For a while now, I’ve been wanting to add something non-review-y to the blog. But due to one reason or the other (usually laziness), I haven’t done it. Finally, I’m changing that.
Trope Tuesday is for book tropes. It can be a trope that I hate, one that I love, or simply one that I wish to discuss. The ‘hate’ ones will likely be more prominent since I already have a list that I made a couple of months ago. In fact, I’m kicking things off with a popularly hated book trope. I mean, what better way to start, than with the dreaded love triangle.
A lot of people hate love triangles. I actually thought, at one point, that everyone hated them. I was quite surprised when I found out that some people didn’t. Which is why I like to think that my hatred is a tad more intense that it usually is.
There are many reasons for my passionate dislike. There is, of course, the uncertainty of ‘who will she choose?’ that’s very frustrating. But also, when we get love triangles in a genre other than romance, it takes away from the main plot. It’s all about who the girl will end up with and the angst that comes with it, instead of being about the world that’s about to end or whatever. The aforementioned angst is also a huge problem. Angst, especially excessive amounts of it, makes me a very unhappy customer. Like my-jaw-hurts-from-gritting-my-teeth and I-want-to-throw-this-book-across-the-fucking-room levels of unhappy.
But an even bigger reason lies in the light the trope paints females in. For example, in the above paragraph, I used “she” and “girl” for the person who’s in the middle, and most of you probably didn’t blink an eye at that. Hell, the first time (with “she”) even I didn’t notice what I’d done. That’s because over 90% of love triangles involve one girl and two guys.
Part of me understands the purpose of that and the reason behind it. The girl is the protagonist, she’s supposed to be all special and stuff (that’s another trope to discuss) and the author is also usually female. But why do most people not realize that it’s making women seem as if they’re disloyal and unreliable. You’re making woman look bad, female authors! That’s not what you’re supposed to be doing! You’re supposed to tell a story unaffected by the gender of the characters. And if you’re going for empowerment, then you’re supposed to make women look good. Instead, I find them untrustworthy.
I’m gonna tell you a little story of when this little fact become glaringly evident. I was reading the sequel of a novel. In the first book, the two protagonists met and fell in love. But at the end, they were separated and had to find their way back to the other. Both had a companion of the opposite sex. With the male protagonist, I was absolutely certain that, no matter how many woman he met, he wouldn’t develop any romantic feeling, even if he was pursued by someone else. With the female character, despite knowing that she really did love the guy, I couldn’t be as sure. That tells me that books have made us think that females (in novels, at least) are more prone to straying than males.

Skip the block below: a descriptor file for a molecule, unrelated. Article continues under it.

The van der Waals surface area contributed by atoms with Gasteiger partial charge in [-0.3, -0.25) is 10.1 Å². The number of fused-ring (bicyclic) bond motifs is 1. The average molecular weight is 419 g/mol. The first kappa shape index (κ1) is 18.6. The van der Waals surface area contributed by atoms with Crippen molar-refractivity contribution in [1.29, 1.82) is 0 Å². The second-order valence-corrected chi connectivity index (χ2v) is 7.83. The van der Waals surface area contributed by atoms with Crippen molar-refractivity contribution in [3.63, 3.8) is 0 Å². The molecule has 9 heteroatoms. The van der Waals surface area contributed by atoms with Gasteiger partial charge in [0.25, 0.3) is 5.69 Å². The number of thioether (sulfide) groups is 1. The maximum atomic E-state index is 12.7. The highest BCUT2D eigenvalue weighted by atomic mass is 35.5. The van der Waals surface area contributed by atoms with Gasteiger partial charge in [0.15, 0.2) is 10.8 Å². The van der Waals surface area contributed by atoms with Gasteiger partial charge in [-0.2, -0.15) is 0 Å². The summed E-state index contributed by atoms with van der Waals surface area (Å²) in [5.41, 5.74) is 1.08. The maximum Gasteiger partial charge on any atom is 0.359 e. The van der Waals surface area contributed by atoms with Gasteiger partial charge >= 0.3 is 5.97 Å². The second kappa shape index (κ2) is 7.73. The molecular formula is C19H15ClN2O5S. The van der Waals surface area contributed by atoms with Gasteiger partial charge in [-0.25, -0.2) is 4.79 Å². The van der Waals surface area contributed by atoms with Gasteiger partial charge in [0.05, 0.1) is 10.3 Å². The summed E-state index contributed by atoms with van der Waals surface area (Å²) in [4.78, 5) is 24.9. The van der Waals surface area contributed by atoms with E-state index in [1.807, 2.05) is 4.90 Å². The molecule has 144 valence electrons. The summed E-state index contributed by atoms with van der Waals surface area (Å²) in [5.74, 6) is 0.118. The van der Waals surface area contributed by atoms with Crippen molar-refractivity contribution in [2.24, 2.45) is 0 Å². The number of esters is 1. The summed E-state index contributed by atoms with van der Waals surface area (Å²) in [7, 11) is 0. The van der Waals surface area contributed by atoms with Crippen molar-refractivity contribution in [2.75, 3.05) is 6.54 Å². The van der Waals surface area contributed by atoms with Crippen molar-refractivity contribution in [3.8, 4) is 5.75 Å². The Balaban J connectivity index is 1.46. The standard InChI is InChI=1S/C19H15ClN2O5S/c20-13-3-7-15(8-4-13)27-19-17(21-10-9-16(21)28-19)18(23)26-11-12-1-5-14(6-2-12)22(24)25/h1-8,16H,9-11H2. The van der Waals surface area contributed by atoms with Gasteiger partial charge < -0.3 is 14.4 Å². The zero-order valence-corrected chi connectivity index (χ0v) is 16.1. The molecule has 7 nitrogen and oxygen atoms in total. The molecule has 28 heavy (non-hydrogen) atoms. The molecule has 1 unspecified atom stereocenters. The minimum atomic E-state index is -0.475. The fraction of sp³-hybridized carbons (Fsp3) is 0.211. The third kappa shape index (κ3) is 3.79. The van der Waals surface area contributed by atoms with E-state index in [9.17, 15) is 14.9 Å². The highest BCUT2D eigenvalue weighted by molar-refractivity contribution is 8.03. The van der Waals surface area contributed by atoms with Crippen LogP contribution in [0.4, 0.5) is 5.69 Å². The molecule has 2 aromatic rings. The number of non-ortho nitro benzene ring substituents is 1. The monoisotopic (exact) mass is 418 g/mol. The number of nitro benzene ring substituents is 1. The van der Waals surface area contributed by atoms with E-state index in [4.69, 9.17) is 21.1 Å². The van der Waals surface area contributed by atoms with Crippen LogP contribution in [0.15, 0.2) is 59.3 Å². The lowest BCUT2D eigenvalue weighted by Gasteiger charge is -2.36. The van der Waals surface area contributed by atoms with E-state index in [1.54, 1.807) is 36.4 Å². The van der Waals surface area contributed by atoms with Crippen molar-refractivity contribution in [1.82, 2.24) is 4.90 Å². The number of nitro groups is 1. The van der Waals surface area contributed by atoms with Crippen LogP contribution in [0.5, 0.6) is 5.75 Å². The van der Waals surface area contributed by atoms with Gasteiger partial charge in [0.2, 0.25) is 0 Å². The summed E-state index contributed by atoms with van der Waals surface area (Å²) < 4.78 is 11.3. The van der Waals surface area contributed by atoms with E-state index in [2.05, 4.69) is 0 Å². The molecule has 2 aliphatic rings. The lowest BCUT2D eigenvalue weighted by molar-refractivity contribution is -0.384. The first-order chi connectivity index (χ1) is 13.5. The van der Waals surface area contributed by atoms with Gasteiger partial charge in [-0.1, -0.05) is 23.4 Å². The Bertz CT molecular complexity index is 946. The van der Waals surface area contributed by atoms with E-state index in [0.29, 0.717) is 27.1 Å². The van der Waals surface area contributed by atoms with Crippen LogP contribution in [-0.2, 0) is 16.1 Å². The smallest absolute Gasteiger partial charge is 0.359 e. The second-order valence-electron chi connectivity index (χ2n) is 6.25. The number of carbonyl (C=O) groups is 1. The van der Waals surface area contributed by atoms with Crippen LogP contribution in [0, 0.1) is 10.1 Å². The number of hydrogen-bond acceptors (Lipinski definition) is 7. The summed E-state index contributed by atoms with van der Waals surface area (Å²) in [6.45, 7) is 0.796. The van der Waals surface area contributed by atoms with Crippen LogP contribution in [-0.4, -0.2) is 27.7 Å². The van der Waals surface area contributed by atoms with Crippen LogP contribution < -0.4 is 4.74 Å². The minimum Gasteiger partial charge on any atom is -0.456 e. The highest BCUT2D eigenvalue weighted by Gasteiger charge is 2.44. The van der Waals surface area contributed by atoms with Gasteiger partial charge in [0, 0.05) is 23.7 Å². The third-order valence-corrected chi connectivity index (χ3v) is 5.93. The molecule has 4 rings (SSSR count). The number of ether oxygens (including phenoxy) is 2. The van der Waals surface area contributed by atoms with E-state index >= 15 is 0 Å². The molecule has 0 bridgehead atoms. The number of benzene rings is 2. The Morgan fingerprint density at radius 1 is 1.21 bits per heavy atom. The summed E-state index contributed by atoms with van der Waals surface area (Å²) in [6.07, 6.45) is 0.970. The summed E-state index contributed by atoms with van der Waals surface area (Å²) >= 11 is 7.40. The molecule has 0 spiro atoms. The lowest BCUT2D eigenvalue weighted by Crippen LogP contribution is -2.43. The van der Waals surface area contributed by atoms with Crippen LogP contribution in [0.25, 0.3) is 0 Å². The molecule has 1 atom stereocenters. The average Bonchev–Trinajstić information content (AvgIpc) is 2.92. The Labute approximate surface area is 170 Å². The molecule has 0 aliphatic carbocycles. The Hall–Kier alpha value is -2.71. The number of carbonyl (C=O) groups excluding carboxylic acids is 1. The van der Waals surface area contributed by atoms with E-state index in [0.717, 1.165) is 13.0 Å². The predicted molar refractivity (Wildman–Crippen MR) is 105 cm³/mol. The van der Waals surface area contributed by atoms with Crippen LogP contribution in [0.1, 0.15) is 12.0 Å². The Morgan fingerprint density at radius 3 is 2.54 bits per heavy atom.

Think about it. How many times have we read about a girl who has a fight with a guy and immediately finds herself involved (physically or emotionally) with a different guy? If a male character had done the same, he would be called a grade-A dick, because it’s a dick-ish thing to do. But with a woman, it’s… commonplace.
So I have to say it. Women are not any more likely to be unfaithful than men. Their feelings are not less concrete, they are not unreliable, and are just as capable of loyalty as men. By using this trope to increase reader excitement or simply to say that everyone wants the female protagonist, you’re demeaning women. If you want to write a love triangle, that’s fine. But it has to have a deeper purpose. There has to be a good reason behind it too, if you’re showing your protagonist in a positive light. Otherwise, it just makes them indecisive and unlikable.
Also (the rant’s over), as a side note, please ensure that the two people vying for the protagonist’s love aren’t pathetic. Seriously, give them some self-respect so they’re not just letting someone string them along and mistreat them (unless the mistreatment is part of the plot).
…And I’m gonna stop now. There’s a good chance I’ll remember a dozen more things I could’ve said, or should’ve said, after I’ve posted this. But the post’s gotten long enough. I’ve made all the points I wanted to make. I fucking hate love triangles. I actually returned a book two days ago just because it had a huge love triangle in it that took up most of the plot. There were other reasons for the return but this was the biggest one. To conclude, I have a question: Do y’all hate love triangles too? If yes, is there a specific reason? If no, how?